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When it comes to passing meaningful reform legislation, S.C. Senate President Glenn McConnell has always been, as the saying goes, as “useless as tits on a bull.”

Occasionally he’ll talk a good game, but that’s all it’s ever been – talk.

Of course when it comes to winning palace intrigues and delivering feisty rhetorical jabs at his political opponents, McConnell is unrivaled in state government (here or anywhere). For example, consider the comment that McConnell offered to The Charleston Post and Courier last week regarding his efforts to undo the “Savannah River Sellout” – Gov. Nikki Haley’s recent betrayal of our state’s economic and environmental  interests.

“I call it the rape of the river,” McConnell said of Haley’s betrayal. “That’s what it is. This is as bad as when the Indians sold Manhattan for $27 in trinkets, but at least they got trinkets. All we get is toxic sludge.”

Wow … bomb officially dropped.

Last November, Haley’s appointees to the S.C. Department of Health and Environmental Control (SCDHEC) board reversed the agency’s previous decision and granted a controversial environmental permit to the U.S. Army Corps of Engineers for its Savannah Harbor Expansion Project (SHEP). That decision will help position the port of Savannah to handle larger container ships, thus enhancing its competitive advantage at the expense of the Port of Charleston while effectively eliminating any chance that a deep water port will ever be constructed in Jasper County, S.C.

It also guarantees that U.S. taxpayers will be on the hook for Savannah’s expansion – rather than private capital going to fund a Jasper County facility that would create thousands of South Carolina jobs and cause much less damage to the environment.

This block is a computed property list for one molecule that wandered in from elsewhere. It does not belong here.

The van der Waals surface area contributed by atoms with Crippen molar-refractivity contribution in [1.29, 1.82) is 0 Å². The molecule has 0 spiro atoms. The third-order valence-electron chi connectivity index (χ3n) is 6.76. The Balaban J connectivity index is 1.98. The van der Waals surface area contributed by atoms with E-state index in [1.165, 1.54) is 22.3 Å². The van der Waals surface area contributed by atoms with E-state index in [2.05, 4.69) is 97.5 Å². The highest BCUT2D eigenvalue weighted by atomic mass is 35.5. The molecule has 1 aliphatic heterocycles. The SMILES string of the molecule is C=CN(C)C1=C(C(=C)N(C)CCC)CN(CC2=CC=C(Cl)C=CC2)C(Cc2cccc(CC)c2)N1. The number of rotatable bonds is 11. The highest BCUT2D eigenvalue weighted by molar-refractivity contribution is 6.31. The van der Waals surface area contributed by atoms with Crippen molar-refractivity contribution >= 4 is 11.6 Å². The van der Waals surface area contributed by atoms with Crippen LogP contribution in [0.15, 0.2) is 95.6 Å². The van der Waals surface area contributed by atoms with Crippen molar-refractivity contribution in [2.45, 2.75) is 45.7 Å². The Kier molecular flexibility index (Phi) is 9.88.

In case you’re keeping score at home, up to this point in the debate it’s been Democrats (i.e. S.C. Sen. Vincent Sheheen, S.C. Rep. Boyd Brown, S.C. Rep. Leon Stavrinakis) and fiscal conservatives (i.e. S.C. Sen. Tom Davis, S.C. Sen. Larry Grooms) who have been Haley’s most vocal critics on the sellout … err, rape. Now you can add “Republicans in Name Only” to the mix … with a bullet.

That’s because in this instance McConnell isn’t just talking trash, he and S.C. Senate Finance Chairman Hugh Leatherman (one of the state’s other leading RINO politicians) have filed legislation that would suspend the authority of Haley’s SCDHEC board to approve or deny dredging-related permits on the Savannah River.

Obviously that proposed legislation runs parallel to the work of S.C. Attorney General Alan Wilson – who is continuing to investigate the matter on behalf of the Savannah River Maritime Commission, the state agency that’s statutorily tasked with representing South Carolina’s maritime interests on the river.

Sources in the governor’s office tell FITS that Haley is fuming over McConnell’s legislation (and his rhetoric). In fact we’re told that the governor was busily plotting “personal and political revenge” against McConnell and his chief of staff – whom she suspects is pushing the Senator to take a firm stance on the issue.

Really governor?

As we noted in this story on Monday, it’s clear that the fight over the “Savannah River Sellout” – which dominated headlines last November and December and dealt a major a body blow to Haley’s administration – is far from over.

Good … Haley’s decision represents one of the most disastrous appeasements of outsider interests in South Carolina history, and the fact that there may have been financial and political favors provided to her in exchange for selling out her state only makes it all the more reprehensible.

Here’s the bottom line: Private companies are willing to invest billions of dollars to expand port infrastructure in Charleston, S.C. and build a deep water Port in Jasper. Hell, they’d even pay to do the dredging if we let them …

Accordingly, Nikki Haley need only do in this situation what “Republican” politicians are always saying they’d like for government to do … which is to simply get out of the way.